In the next scene, (Bugs is wearing shoes now. ???) Casbah at least tries asking for a kiss. “Daisy” will allow it if he closes his eyes first. Casbah kisses a plunger. Bugs uses the brief bit of time to set up a bomb for Romeo to kiss, but it just turns the big guy on more. (Witness the mating calls of the cartoon rabbit. Note the clucking and barking. That’s how you know he is serious.) Sadly, “Daisy” is not interested, and Casbah is left sulking on “her” front porch.

Bugs shows up, this time as Cupid’s protege, Daniel. He says that his arrow will make Casbah irresistible, when its really just an excuse for Bugs to shoot an arrow into Casbah’s butt. (If only Casbah had gone to school long enough to study Roman mythology. Then he’d known that those arrows make you fall in love. Not the others.) He catches on to Bugs’s real identify, because Bugs wasn’t wearing a dress. He rolls up his sleeve/fur to punch which I only bring up because it’s rolled down in the next shot.

The chase leads into the house, and Bugs sees Daisy returning. He bolts. Casbah sees her and assumes that it’s just Bugs trying to trick him again. He attacks her with a vase, and wouldn’t you know it, she doesn’t like it that much. Casbah flees from the house, probably becoming a homosexual in the process. With no rival, Bugs is free to do his wooing. But he brought the explosive carrots inside with him, and Daisy is partial to root vegetables. When they kiss, they are both impressed by the other’s power. They make a cute couple!

Favorite Part: I liked the ending. I can see some people thinking what Bugs did was wrong, but he was just looking out for his love. It takes a true romantic to keep others out of toxic relationships.

Personal Rating: 3

The Cagey Canary

“Mama’s poor, little, frightened bird.”

Supervision by Tex Avery and Bob Clampett; Story by Michael Maltese; Animation by Robert McKimson; Musical Direction by Carl W. Stalling. A Merrie Melody released on November 22, 1941.

Today, Warner Bros. is no stranger to being well known for cartoons about a cat chasing a canary. But before it was Tweety and Sylvester it was unnamed cat and cagey canary. (Which are terrible names, so we’ll call them Petey and Lester) And it wasn’t Freleng’s unit taking charge. It was started by Avery, he left for MGM, and then finished by Clampett. What a guy.

Petey the cat is hungry (or just plain bloodthirsty) and makes no effort to hide his attempted killing of Lester the canary. Luckily for him, the mistress of the house catches the cat in the act and rescues her beloved bird. She tells him that all he needs to do is whistle for her should the cat try and get him again, and she’ll throw the feline out into the rain where he belongs. Petey is not fond of this idea, so he’s going to behave. And by behave, I mean: try again as soon as the lights are out.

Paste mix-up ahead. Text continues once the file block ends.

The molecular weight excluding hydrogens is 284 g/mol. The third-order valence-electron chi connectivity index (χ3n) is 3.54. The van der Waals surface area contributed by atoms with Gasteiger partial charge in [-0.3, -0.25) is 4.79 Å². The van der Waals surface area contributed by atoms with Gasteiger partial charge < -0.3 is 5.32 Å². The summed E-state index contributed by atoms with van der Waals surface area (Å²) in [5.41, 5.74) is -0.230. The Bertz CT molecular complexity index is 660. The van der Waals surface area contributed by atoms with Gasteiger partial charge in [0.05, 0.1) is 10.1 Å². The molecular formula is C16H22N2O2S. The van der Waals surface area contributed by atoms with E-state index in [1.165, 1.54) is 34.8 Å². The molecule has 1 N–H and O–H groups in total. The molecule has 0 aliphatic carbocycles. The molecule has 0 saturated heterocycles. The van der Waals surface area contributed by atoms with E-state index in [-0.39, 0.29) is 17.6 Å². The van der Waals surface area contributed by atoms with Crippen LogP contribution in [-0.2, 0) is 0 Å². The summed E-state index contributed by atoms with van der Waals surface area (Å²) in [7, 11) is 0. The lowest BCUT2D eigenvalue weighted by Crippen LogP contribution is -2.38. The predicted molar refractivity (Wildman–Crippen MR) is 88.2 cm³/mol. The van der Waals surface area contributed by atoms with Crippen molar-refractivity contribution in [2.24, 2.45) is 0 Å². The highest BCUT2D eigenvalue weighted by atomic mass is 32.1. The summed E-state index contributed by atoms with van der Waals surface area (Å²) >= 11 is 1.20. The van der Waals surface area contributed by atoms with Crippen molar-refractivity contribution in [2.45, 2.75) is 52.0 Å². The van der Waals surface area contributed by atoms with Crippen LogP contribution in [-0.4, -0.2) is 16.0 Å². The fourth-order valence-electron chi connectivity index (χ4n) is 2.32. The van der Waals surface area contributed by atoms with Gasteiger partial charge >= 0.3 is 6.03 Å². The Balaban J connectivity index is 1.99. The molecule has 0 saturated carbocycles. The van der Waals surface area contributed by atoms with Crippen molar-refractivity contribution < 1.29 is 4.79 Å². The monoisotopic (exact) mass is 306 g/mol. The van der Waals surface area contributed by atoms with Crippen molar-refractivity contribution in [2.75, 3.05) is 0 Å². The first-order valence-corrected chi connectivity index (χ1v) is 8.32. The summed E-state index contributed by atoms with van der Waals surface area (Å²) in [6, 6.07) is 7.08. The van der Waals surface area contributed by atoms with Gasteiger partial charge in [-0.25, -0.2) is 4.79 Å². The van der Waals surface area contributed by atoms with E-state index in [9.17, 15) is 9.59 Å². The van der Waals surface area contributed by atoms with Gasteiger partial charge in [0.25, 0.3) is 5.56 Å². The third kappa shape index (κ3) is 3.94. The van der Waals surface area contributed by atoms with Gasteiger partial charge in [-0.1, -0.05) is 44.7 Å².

Lester is good at feigning sleep, and just when Petey is about to grab him, he whistles. Petey dashes back to his rug and feigns some sleep of his own. He figures he might as well just take the whole cage, but the bird slips out and the cat doesn’t notice until after he’s thanked him for holding the door open for him. So if we review the facts, we see that: Lester isn’t going to fall asleep, and if he wants the woman, all he has to do is whistle.

Petey creeps away with a smug grin, and like the saying goes: “curiosity nearly got the canary killed.” Lester is now stuck in a jar, and Petey’s paw is the lid. No sound is coming out of that jar, and Lester doesn’t have a pin to poke with. Petey would win right here and now, but there IS one fly in the ointment: a fly. And he has made himself comfortable on Petey’s nose. Those tickly little legs, that high pitched whine of the wings, and the all in one disease zoo it’s packing are enough to get Petey to swat at it. Lester whistles once more and the cat zooms back to his rug.

The cat’s next plan involves crackers. Birds love them, and even better: can’t whistle with a beak full. Lester doesn’t know this, and takes the bait. Petey gets closer than ever before, but Lester finally swallows his snack and whistles again. Petey has no choice but to return him to his cage. Now the bird starts to get cocky. Taunting the cat with faces, and slapstick and rushing back to the safety of his cage each time. The one time he returns with his eyes closed is when Petey beats him to the cage. The bird barely escapes. (No whistle this time.)

Petey hasn’t had any trouble with the woman yet, (she just never wakes once to the whistling. Probably just said she would to give the animals peace of mind/paranoia.) but he isn’t about to take any chances. He places some earmuffs on her, and they work great! He even whistles himself, then poofs away and she still doesn’t wake up. (I like that. It’s funnier than showing him zoom off in a blur. But I can’t say it was intentional.) This will surely turn the tide. He returns to the battle with no fear.

Lester whistles, but the woman didn’t come earlier, I doubt she’d come now. Even if she wasn’t muffed up. The bird flees, and turns on every sound making device he can, which makes no difference. But he is able to find out what’s wrong and waves the empty earmuffs in front of the cat. Realizing he’s lost, the cat rushes outside himself. But the old woman is awake now, and I guess is angry at all the noise the canary made. (Why would she even suspect him?) The canary joins the cat outside. Before the short ends, the bird asks us if we’re interested in adopting homeless pets.

Favorite Part: Lester gets Petey to whistle himself at one point, by holding up a sexy picture. Funny enough on its own, but what’s even better is the fly having a similar reaction when he sees it. (Who knew both species found humans attractive?)

Personal Rating: I give it a 4 thanks to some great facial reactions. If they don’t make you smile, you can call this one a 3.